"Oh, now that you're here, I'm better off than I was a few minutes ago." Pierce said, trying not to get excited about seeing her.

The truth is, Pierce has a lot in his mind today. Johnny Batinni had brought him a troublesome case, and he seemed overwhelmed.

"Actually," Pierce continued, "I'm feeling too hard for my lucky assistant. In the past two weeks, two women have been killed near Winter Beach. They are on their honeymoon and their husbands seem No connection at all. "

Elizabeth can tell when Pierce started talking and when he was actually struggling with the case. When he encounters work problems, the salt and pepper beard he always seems to pump slightly.

"It reminds me of a case I had in Boston in 1940, when three teenage boys were all drowned at the same place in Boston Harbor. These boys were not linked in any way except age. Find any Clue. In the end, the guy turned in because he felt the inner gui. It turned out that he was dismissive of his childhood and needed to take away someone who really enjoyed his youth. "

Pierce stopped for a moment, hoping that Elizabeth would provide some encouragement, which was her usual practice.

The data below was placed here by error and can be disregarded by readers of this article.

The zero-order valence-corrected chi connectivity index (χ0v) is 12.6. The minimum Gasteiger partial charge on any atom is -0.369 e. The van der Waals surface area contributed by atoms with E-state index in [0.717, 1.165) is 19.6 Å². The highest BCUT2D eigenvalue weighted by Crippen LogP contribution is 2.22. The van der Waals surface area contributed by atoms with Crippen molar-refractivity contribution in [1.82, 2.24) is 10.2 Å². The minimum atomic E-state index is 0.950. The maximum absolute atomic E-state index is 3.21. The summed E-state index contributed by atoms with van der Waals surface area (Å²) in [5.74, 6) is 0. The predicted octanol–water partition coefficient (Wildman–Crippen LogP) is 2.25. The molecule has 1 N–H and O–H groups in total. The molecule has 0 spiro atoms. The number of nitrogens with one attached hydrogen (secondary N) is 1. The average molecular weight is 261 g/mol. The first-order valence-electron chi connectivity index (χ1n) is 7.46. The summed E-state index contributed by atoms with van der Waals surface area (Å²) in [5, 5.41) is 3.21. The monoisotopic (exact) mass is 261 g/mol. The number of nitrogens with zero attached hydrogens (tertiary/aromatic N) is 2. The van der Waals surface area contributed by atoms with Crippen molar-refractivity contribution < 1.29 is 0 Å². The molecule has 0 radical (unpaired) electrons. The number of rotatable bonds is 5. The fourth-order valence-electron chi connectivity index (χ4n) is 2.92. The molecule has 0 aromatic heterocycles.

"So, do you think this might be some sort of random violence against newlyweds?" She responded.

"Indeed, the only problem is that I don't know where to start looking for this man. In both cases, the husband left the hotel for a few minutes, and when they returned, the wife was shot in the head. Caliber was 0.22. There is absolutely no evidence left. No fingerprints, no identification, nothing, "Pierce informed her.

"Where did all this happen, Pierce?" Elizabeth asked curiously.

It took Pierce a minute to remember the names of the two hotels where the murders took place. This was mainly because Pierce had stared at the long, windy black hair that had fallen off and hung completely from Elizabeth's brilliant hazel eyes. In the late 1930s, he returned to the day they met on a passenger ship in New York Harbor.

"One at the mangrove hotel and the other at the hurricane hotel," Pierce answered the question after recalling the content of the conversation. "Why are you asking this?" He continued.

Elizabeth replied, "I know the owners of most hotels on Winter Beach." "In fact, Lisa Potter is the owner of the two hotels you just mentioned. Have you talked to her?"

Pierce shook his head. He failed to get in touch with Mrs. Potter, though not for lack of attempt. Every time he dialed the dial on the phone and called her, he could hear nothing but ringing at the other end.

"She doesn't seem to be in the city, and I can't contact her," Pierce said. "You own two hotels that are the scene of two homicides. How do you prevent the local police from using their property?"